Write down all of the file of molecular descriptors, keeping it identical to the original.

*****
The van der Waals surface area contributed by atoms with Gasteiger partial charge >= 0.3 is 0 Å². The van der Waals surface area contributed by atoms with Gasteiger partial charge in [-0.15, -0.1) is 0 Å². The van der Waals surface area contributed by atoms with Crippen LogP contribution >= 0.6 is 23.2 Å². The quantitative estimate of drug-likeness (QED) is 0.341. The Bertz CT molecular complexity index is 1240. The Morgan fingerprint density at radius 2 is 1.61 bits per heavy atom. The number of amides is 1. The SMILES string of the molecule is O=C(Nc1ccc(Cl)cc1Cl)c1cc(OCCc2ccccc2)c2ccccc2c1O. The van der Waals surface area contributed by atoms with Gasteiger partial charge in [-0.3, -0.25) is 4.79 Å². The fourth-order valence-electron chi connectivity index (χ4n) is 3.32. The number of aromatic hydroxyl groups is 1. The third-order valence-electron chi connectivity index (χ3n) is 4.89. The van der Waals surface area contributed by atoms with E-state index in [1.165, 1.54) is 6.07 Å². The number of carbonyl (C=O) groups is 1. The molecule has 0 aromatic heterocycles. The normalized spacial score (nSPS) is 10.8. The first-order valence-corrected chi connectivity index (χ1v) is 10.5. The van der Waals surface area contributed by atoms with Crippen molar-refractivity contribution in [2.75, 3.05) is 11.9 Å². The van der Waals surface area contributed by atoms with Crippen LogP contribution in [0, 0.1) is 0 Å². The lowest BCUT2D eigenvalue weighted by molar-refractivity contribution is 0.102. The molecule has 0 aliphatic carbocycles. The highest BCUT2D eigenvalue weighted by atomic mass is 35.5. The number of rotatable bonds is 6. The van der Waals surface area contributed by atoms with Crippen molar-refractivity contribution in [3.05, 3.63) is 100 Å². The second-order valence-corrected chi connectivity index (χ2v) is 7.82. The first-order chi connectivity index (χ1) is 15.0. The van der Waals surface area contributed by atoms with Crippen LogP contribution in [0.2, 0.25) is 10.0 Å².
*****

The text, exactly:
The van der Waals surface area contributed by atoms with Gasteiger partial charge >= 0.3 is 0 Å². The van der Waals surface area contributed by atoms with Gasteiger partial charge in [-0.15, -0.1) is 0 Å². The van der Waals surface area contributed by atoms with Crippen LogP contribution >= 0.6 is 23.2 Å². The quantitative estimate of drug-likeness (QED) is 0.341. The Bertz CT molecular complexity index is 1240. The Morgan fingerprint density at radius 2 is 1.61 bits per heavy atom. The number of amides is 1. The SMILES string of the molecule is O=C(Nc1ccc(Cl)cc1Cl)c1cc(OCCc2ccccc2)c2ccccc2c1O. The van der Waals surface area contributed by atoms with Gasteiger partial charge in [-0.3, -0.25) is 4.79 Å². The fourth-order valence-electron chi connectivity index (χ4n) is 3.32. The number of aromatic hydroxyl groups is 1. The third-order valence-electron chi connectivity index (χ3n) is 4.89. The van der Waals surface area contributed by atoms with E-state index in [1.165, 1.54) is 6.07 Å². The number of carbonyl (C=O) groups is 1. The molecule has 0 aromatic heterocycles. The normalized spacial score (nSPS) is 10.8. The first-order valence-corrected chi connectivity index (χ1v) is 10.5. The van der Waals surface area contributed by atoms with Crippen molar-refractivity contribution in [2.75, 3.05) is 11.9 Å². The van der Waals surface area contributed by atoms with Crippen LogP contribution in [0, 0.1) is 0 Å². The lowest BCUT2D eigenvalue weighted by molar-refractivity contribution is 0.102. The molecule has 0 aliphatic carbocycles. The highest BCUT2D eigenvalue weighted by atomic mass is 35.5. The number of rotatable bonds is 6. The van der Waals surface area contributed by atoms with Crippen molar-refractivity contribution in [3.05, 3.63) is 100 Å². The second-order valence-corrected chi connectivity index (χ2v) is 7.82. The first-order chi connectivity index (χ1) is 15.0. The van der Waals surface area contributed by atoms with Crippen LogP contribution in [0.2, 0.25) is 10.0 Å².